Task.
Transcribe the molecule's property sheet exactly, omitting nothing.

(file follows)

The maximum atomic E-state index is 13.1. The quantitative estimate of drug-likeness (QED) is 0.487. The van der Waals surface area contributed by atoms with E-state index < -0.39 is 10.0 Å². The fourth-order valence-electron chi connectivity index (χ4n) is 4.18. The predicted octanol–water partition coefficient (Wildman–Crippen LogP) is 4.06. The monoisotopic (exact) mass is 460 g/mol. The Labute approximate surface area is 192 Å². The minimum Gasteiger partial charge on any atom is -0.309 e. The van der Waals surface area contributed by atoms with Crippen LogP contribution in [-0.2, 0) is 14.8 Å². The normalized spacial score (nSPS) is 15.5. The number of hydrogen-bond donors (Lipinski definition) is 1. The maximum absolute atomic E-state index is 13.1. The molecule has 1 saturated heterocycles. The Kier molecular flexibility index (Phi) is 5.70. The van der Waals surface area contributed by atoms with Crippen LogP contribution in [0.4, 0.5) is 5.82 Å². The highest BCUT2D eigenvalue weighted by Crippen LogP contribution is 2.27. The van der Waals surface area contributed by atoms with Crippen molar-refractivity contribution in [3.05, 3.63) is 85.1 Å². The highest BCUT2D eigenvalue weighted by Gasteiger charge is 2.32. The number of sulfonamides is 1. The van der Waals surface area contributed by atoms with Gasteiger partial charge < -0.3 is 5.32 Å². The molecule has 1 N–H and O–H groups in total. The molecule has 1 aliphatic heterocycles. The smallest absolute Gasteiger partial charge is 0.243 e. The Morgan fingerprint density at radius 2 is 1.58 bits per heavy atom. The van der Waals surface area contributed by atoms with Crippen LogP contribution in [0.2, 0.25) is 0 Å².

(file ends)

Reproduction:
The maximum atomic E-state index is 13.1. The quantitative estimate of drug-likeness (QED) is 0.487. The van der Waals surface area contributed by atoms with E-state index < -0.39 is 10.0 Å². The fourth-order valence-electron chi connectivity index (χ4n) is 4.18. The predicted octanol–water partition coefficient (Wildman–Crippen LogP) is 4.06. The monoisotopic (exact) mass is 460 g/mol. The Labute approximate surface area is 192 Å². The minimum Gasteiger partial charge on any atom is -0.309 e. The van der Waals surface area contributed by atoms with Crippen LogP contribution in [-0.2, 0) is 14.8 Å². The normalized spacial score (nSPS) is 15.5. The number of hydrogen-bond donors (Lipinski definition) is 1. The maximum absolute atomic E-state index is 13.1. The molecule has 1 saturated heterocycles. The Kier molecular flexibility index (Phi) is 5.70. The van der Waals surface area contributed by atoms with Crippen LogP contribution in [0.4, 0.5) is 5.82 Å². The highest BCUT2D eigenvalue weighted by Crippen LogP contribution is 2.27. The van der Waals surface area contributed by atoms with Crippen molar-refractivity contribution in [3.05, 3.63) is 85.1 Å². The highest BCUT2D eigenvalue weighted by Gasteiger charge is 2.32. The number of sulfonamides is 1. The van der Waals surface area contributed by atoms with Gasteiger partial charge < -0.3 is 5.32 Å². The molecule has 1 N–H and O–H groups in total. The molecule has 1 aliphatic heterocycles. The smallest absolute Gasteiger partial charge is 0.243 e. The Morgan fingerprint density at radius 2 is 1.58 bits per heavy atom. The van der Waals surface area contributed by atoms with Crippen LogP contribution in [0.2, 0.25) is 0 Å².